They coax calculus confidence into a history lover, show a STEM student a way into Shakespeare and develop multiple ways to explain a single topic to a variety of learners.
Each year, graduate-student teachers take up the challenge of connecting undergraduates with unfamiliar subjects and resources by listening, caring and including their students and understanding how to help.
Since 1990, the University of Virginia’s Office of the Provost has presented University-wide Graduate Teaching Awards, highlighting and honoring the University’s graduate students for commitment and excellence in undergraduate instruction.
This year, a faculty committee chose 18 winners of the All-University Graduate Teaching Awards from disciplines spanning anthropology to architecture; from French to computer science. The choices were based on observations, teaching statements from graduate instructors and anonymous student evaluations.
The half-dozen graduate teachers profiled here not only know their own discipline, but how to manage, motivate and mentor as well as develop curriculum, advocate and innovate.
Anderson Frailey, Economics: Class of 1985 Fellowship for Creative Teaching
Frailey is head teaching assistant for two economics courses with up to 1,000 students enrolled each semester, leading 22 teaching assistants who manage more than 60 discussion sections, one of which Frailey teaches.
“Anderson presented some important macroeconomics topics in ways I had not previously considered and I will also adopt going forward,” the faculty member who observed him noted. “He showed me how to teach my own material better. He seems to have a unique ability to see the sticky points and then clarify these for his students.”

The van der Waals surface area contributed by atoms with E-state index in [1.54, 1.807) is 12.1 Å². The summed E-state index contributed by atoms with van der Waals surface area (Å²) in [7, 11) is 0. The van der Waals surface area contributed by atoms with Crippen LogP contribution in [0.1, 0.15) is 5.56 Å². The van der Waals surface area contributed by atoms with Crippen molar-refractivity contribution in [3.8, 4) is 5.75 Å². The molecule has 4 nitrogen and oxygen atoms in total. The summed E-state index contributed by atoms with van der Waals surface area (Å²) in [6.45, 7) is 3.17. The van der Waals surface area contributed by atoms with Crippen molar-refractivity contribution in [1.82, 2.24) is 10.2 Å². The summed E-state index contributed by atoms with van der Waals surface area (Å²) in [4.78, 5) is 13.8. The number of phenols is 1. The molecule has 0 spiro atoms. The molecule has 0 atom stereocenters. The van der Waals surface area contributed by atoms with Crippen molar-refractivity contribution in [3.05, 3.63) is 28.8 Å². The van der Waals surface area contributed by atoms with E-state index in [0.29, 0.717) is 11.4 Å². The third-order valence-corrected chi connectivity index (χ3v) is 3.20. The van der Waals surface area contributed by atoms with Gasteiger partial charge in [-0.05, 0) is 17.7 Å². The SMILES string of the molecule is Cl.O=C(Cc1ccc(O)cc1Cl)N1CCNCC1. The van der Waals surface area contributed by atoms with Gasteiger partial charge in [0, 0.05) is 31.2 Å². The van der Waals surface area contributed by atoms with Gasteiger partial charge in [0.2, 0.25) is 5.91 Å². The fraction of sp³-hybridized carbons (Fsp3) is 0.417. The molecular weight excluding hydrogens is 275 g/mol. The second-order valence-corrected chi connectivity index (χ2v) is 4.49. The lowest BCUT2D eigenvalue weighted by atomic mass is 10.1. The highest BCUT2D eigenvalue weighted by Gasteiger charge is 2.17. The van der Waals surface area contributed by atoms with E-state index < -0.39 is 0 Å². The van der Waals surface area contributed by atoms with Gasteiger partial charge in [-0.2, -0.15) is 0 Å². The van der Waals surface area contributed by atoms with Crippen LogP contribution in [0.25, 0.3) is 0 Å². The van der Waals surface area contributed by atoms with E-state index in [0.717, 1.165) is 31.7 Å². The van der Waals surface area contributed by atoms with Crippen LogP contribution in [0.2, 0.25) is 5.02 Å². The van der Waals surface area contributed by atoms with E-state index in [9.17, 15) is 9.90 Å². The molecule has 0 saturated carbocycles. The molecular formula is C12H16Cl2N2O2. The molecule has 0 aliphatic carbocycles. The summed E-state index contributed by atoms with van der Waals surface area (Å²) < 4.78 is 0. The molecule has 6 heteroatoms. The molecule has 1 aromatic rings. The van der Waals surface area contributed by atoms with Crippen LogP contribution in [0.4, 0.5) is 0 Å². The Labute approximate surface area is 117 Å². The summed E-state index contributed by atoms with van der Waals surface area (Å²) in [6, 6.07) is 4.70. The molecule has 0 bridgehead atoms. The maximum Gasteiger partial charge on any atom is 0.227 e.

Frailey said it’s easy to teach because he loves the subject.
“When I teach, I think of my younger self and how I can design my lessons to be engaging from the start,” he said. “I believe that the best teachers are those who are truly excited about their subject and can convey that excitement. It’s easy for me to stand up and talk about economics because I love it. All I do when I teach is show that.”
Noah Perry, Biomedical Engineering: Class of 1985 Fellowship for Creative Teaching
Perry has the resolve to solve problems.
Perry’s teaching observer and faculty partner in the Biomedical Engineering Capstone Design course call that resolve a passion.
“His energy and passion for instruction not only brought out the best in our students, but also in me as his co-instructor,” his faculty partner observed.
Associate professor Shannon Barker also noted that Perry conveys his passion for STEM participation by guiding historically underrepresented UVA undergraduates through the research and career development processes.
“With problems all around us and success hinged on the ability to solve these problems, my goal is to train problem-solvers that succeed inside and outside the classroom,” Perry wrote in his teaching statement. “However, my ultimate ambition is to instill the belief that all problems can be solved and empower students to see themselves as the ones capable of doing so.”
Hannah Loeb, English: Frank Finger Graduate Fellowship for Teaching
Loeb has taught subjects ranging from “Writing the 2020 Election” to “Contemporary Sonnet Sequences” to “Democracy and Public Narrative” and “Literature of the South.”